MOORE, Okla. —
It was the kind of moment any parent would dread.
The tornado sirens had just sounded in Norman, Okla., sending the city ducking for cover on Monday. At the real estate office where she works, Athens native Kim Moody Miller was scrambling for safety and unable to stop thinking about her 16-year-old daughter Logan — who was taking cover with her fellow students in a cavernous locker room beneath the Moore High School gym about seven miles away.
Kim, a 1990 Athens High School graduate who now lives in Moore, kept up with her daughter via text message as her husband, Brad, sped to the school to pick Logan up.
“I love you,” Logan, a junior, texted at one point. “It’s gonna hit us.”
The tornado — which reportedly was two miles wide — didn’t slam into the high school. Instead, it sidewinded its way to nearby Plaza Towers Elementary and leveled it. Accounts reporting the number of confirmed dead have been inconsistent, but numerous outlets have reported seven children died at the elementary school.
Mr. Miller was finally able to weave his way through the debris, heavy traffic and emergency personnel to pick Logan up from the school around 6:15 p.m.
The Millers’ home wasn’t damaged, but so many others they know weren’t as fortunate.
“I’m so blessed and fortunate — I have my child home,” said Mrs. Miller, who has family in Athens and Corsicana. “It was just total chaos. It’s like a war zone here. It’s horrible. The pictures you’re seeing just don’t tell it ... It’s just everything.”
As Mr. Miller worked his way to the school, he snapped several photographs of the damage. In one, an enormous power pole is shown after falling on the roadway, blocking traffic. In another, some kind of structure is shown pulverized into broken slats of wood.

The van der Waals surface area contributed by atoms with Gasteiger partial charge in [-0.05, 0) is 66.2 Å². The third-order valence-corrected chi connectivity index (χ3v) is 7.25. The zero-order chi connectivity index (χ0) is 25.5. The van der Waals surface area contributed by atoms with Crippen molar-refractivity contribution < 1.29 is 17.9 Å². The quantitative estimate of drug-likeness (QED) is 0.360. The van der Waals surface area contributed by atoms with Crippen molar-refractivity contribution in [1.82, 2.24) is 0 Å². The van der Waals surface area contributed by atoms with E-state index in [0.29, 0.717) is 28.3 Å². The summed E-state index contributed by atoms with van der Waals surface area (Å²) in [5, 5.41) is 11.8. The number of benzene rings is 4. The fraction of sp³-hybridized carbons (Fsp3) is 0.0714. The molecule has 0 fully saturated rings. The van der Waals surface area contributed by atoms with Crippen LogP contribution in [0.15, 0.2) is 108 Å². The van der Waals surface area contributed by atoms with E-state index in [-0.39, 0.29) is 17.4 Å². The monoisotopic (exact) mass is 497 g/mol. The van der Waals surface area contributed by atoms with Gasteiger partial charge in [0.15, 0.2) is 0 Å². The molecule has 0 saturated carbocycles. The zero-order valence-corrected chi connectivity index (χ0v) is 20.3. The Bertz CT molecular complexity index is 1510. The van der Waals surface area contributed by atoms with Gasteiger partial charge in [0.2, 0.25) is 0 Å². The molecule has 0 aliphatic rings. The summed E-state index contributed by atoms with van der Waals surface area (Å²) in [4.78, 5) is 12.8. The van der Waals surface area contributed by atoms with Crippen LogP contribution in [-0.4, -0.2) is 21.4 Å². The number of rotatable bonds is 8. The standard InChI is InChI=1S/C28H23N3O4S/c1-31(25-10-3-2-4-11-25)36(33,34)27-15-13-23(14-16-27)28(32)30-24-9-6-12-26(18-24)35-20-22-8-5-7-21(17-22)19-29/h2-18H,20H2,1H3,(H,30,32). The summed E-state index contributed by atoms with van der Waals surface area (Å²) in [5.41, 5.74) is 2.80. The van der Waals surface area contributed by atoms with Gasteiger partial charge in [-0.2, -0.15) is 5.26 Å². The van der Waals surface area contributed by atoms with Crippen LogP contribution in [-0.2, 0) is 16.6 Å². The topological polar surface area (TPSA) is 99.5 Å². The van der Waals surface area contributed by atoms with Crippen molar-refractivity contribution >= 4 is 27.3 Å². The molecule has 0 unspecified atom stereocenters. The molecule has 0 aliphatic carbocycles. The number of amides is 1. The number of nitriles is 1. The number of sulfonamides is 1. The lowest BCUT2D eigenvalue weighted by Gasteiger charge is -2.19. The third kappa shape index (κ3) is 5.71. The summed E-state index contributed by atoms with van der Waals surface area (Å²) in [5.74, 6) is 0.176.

“When it took off,” Mrs. Miller said of the tornado, “it just grinded and it never stopped.”
Mrs. Miller said the Moore tornado did what many do — completely demolishing some structures while leaving neighboring buildings untouched. For example, a park honoring veterans was completely destroyed, she said, but three statues commemorating soldiers from different generations inside the park were untouched.
Also untouched was a small group of former Athenians who, like Mrs. Miller, now live in Moore and the surrounding area. Mrs. Miller said she has been in touch with many of those former Athenians, contacting them through Facebook to make sure they are OK.
DONATIONS SOUGHT FOR MOORE, OKLA.: Extreme Auctions of Athens has announced it will be accepting donations for the people of Moore, Okla., today and tomorrow until 5 p.m. at its location (1543 West Corsicana Street).
Robert Covert with Extreme Auctions said any items that would be useful for the storm victims will be accepted, including blankets, non-perishable food items, bottled water, hygiene products, clothing, etc.
Extreme Auctions, which has been in contact with the Moore Police Department, said it will deliver the items personally after it has filled its three trucks and trailers.
For more information, call 903-203-9500 or 972-322-1999.
Native Athenian in Moore, Okla.: ‘It's like a war zone’
MOORE, Okla. —
It was the kind of moment any parent would dread.
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